Geographic Region: Census Tracts
Census tracts are small subdivisions of a county and generally have a population size between 1,200 and 8,000 people. In some instances, census tracts can be used to explore data trends and patterns on a neighborhood scale across the state.
About the data
Census tracts are small, relatively permanent statistical subdivisions of a county or equivalent entity that are updated by local participants before each decennial census. The primary purpose of census tracts is to provide a stable set of geographic units for the presentation of statistical data.
Census tracts generally have a population size between 1,200 and 8,000 people, with an optimum size of 4,000 people. A census tract usually covers a contiguous area; however, the spatial size of census tracts varies widely depending on the density of settlement.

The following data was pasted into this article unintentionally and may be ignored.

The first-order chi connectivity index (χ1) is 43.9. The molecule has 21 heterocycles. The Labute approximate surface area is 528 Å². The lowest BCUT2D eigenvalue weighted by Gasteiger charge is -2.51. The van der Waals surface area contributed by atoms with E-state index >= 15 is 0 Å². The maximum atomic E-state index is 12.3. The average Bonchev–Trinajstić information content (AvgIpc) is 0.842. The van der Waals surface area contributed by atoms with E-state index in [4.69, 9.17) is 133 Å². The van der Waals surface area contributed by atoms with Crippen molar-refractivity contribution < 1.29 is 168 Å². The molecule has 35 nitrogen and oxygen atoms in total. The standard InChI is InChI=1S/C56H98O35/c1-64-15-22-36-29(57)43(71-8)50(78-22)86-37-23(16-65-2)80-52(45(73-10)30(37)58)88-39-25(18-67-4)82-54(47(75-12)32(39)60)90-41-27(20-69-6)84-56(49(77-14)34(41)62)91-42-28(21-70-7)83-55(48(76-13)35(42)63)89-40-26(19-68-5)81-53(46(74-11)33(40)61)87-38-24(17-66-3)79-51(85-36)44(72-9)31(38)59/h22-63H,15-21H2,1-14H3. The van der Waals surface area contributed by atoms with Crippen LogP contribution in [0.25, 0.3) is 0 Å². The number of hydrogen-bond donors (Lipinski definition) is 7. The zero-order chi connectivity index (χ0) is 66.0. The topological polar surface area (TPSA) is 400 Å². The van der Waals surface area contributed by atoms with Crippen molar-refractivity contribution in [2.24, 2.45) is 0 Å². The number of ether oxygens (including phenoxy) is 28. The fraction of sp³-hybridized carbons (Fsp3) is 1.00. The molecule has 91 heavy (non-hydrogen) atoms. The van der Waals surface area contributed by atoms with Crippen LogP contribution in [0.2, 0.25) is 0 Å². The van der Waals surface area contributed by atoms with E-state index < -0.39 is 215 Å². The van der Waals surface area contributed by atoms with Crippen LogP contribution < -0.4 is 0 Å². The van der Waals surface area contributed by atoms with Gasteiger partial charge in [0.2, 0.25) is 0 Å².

Census tract boundaries are delineated with the intention of being maintained over a long time so that statistical comparisons can be made from census to census. Census tracts occasionally are split because of population growth or merged as a result of substantial population decline.
Source of definition: U.S. Census Bureau, Geography Division. Geographic Terms and Concepts – Census Tract
IECAM does not present data by census tracts in its online database. However, IECAM sometimes uses census tract data to make maps/charts or estimates for special purposes.